Python + Ruby Differences

I’m taking a Data Science course that incorporates Python. I thought I’d write a quick + dirty summary of some key (cool) differences between the two languages. Forgive me if the syntax is slightly off as I’m writing this from memory.


Python and Ruby both use the method declaration def, but Python also uses (): at the end of the declaration. In Ruby, the parens are optional. In Python, the parens and colons are required. Python also requires colons for for loops and if/else statements.

Python does not need the end keyword to signify the end of a method block. Python relies on whitespace and indentation to signify the end of a block of code.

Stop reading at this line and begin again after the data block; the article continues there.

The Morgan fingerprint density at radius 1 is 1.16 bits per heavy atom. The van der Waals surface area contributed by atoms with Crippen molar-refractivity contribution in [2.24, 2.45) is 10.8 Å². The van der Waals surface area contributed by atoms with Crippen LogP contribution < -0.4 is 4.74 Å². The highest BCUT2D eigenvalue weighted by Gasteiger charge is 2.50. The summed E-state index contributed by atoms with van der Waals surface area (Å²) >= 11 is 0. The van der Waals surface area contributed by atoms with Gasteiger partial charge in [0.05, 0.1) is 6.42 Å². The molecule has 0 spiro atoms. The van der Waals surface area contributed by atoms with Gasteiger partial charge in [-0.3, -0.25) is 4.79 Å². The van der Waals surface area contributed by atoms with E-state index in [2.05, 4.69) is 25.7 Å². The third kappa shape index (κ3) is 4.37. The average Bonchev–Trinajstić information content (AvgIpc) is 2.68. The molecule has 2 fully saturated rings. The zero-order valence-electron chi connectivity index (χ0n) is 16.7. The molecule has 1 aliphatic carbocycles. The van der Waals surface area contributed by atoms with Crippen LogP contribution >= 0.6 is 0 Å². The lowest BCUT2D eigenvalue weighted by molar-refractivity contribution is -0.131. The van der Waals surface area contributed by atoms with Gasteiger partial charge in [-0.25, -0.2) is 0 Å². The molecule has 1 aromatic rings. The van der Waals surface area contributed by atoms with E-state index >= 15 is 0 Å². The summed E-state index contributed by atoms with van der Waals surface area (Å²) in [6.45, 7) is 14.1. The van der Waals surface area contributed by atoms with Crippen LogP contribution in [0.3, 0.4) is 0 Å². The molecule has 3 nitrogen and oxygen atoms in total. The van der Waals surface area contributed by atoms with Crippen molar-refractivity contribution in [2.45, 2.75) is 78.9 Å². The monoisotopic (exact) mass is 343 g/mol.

In Ruby, methods return the last line of code that is evaluated. In Python, you must be explicit and use return.


In Ruby, a collection that uses index is called an Array. Python calls them lists.

In Ruby, a collection of key/value pairs is called a Hash. Python calls them Dictionaries.


Ruby uses the initialize method to instatiate new instances of a class. Python uses __init()__.

In Python, you must pass in the keyword self as the first argument in a method. In Ruby, you can assign a method to self as in self.name_of_method.

&&, || operators

Ruby uses && and || for comparisons. Python uses the keywords and and or.

Whitespace and colons

…to be continued